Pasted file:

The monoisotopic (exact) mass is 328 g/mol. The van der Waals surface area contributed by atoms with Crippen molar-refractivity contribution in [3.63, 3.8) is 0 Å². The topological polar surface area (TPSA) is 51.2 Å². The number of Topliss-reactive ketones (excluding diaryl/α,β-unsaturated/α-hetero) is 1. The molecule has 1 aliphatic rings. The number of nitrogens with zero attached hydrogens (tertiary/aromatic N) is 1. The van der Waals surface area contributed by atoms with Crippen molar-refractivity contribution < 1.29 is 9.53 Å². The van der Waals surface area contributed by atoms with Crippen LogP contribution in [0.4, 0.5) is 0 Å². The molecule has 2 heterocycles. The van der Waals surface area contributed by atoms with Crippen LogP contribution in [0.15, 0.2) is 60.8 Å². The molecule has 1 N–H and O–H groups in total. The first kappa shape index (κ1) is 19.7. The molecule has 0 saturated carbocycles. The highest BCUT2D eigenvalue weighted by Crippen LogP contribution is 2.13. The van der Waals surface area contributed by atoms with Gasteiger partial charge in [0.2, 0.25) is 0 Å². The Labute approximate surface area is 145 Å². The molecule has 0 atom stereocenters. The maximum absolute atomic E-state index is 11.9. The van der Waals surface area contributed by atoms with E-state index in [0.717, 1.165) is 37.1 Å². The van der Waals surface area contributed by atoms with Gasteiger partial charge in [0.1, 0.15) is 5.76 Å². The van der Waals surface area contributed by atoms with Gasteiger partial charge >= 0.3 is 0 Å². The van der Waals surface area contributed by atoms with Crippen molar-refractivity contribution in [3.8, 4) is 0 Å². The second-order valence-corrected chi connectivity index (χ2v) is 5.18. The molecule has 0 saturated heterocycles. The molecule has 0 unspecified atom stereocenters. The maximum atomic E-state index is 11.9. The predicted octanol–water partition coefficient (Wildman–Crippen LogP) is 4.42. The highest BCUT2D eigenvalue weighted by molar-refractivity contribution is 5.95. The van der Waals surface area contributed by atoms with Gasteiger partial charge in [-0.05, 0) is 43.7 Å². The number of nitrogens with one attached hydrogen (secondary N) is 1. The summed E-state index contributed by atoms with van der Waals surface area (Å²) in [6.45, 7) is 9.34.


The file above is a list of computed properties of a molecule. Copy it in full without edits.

The monoisotopic (exact) mass is 328 g/mol. The van der Waals surface area contributed by atoms with Crippen molar-refractivity contribution in [3.63, 3.8) is 0 Å². The topological polar surface area (TPSA) is 51.2 Å². The number of Topliss-reactive ketones (excluding diaryl/α,β-unsaturated/α-hetero) is 1. The molecule has 1 aliphatic rings. The number of nitrogens with zero attached hydrogens (tertiary/aromatic N) is 1. The van der Waals surface area contributed by atoms with Crippen molar-refractivity contribution < 1.29 is 9.53 Å². The van der Waals surface area contributed by atoms with Crippen LogP contribution in [0.4, 0.5) is 0 Å². The molecule has 2 heterocycles. The van der Waals surface area contributed by atoms with Crippen LogP contribution in [0.15, 0.2) is 60.8 Å². The molecule has 1 N–H and O–H groups in total. The first kappa shape index (κ1) is 19.7. The molecule has 0 saturated carbocycles. The highest BCUT2D eigenvalue weighted by Crippen LogP contribution is 2.13. The van der Waals surface area contributed by atoms with Gasteiger partial charge in [0.2, 0.25) is 0 Å². The Labute approximate surface area is 145 Å². The molecule has 0 atom stereocenters. The maximum absolute atomic E-state index is 11.9. The van der Waals surface area contributed by atoms with E-state index in [0.717, 1.165) is 37.1 Å². The van der Waals surface area contributed by atoms with Gasteiger partial charge in [0.1, 0.15) is 5.76 Å². The van der Waals surface area contributed by atoms with Gasteiger partial charge >= 0.3 is 0 Å². The van der Waals surface area contributed by atoms with Crippen molar-refractivity contribution in [3.8, 4) is 0 Å². The second-order valence-corrected chi connectivity index (χ2v) is 5.18. The molecule has 0 saturated heterocycles. The molecule has 0 unspecified atom stereocenters. The maximum atomic E-state index is 11.9. The predicted octanol–water partition coefficient (Wildman–Crippen LogP) is 4.42. The highest BCUT2D eigenvalue weighted by molar-refractivity contribution is 5.95. The van der Waals surface area contributed by atoms with Gasteiger partial charge in [-0.05, 0) is 43.7 Å². The number of nitrogens with one attached hydrogen (secondary N) is 1. The summed E-state index contributed by atoms with van der Waals surface area (Å²) in [6.45, 7) is 9.34.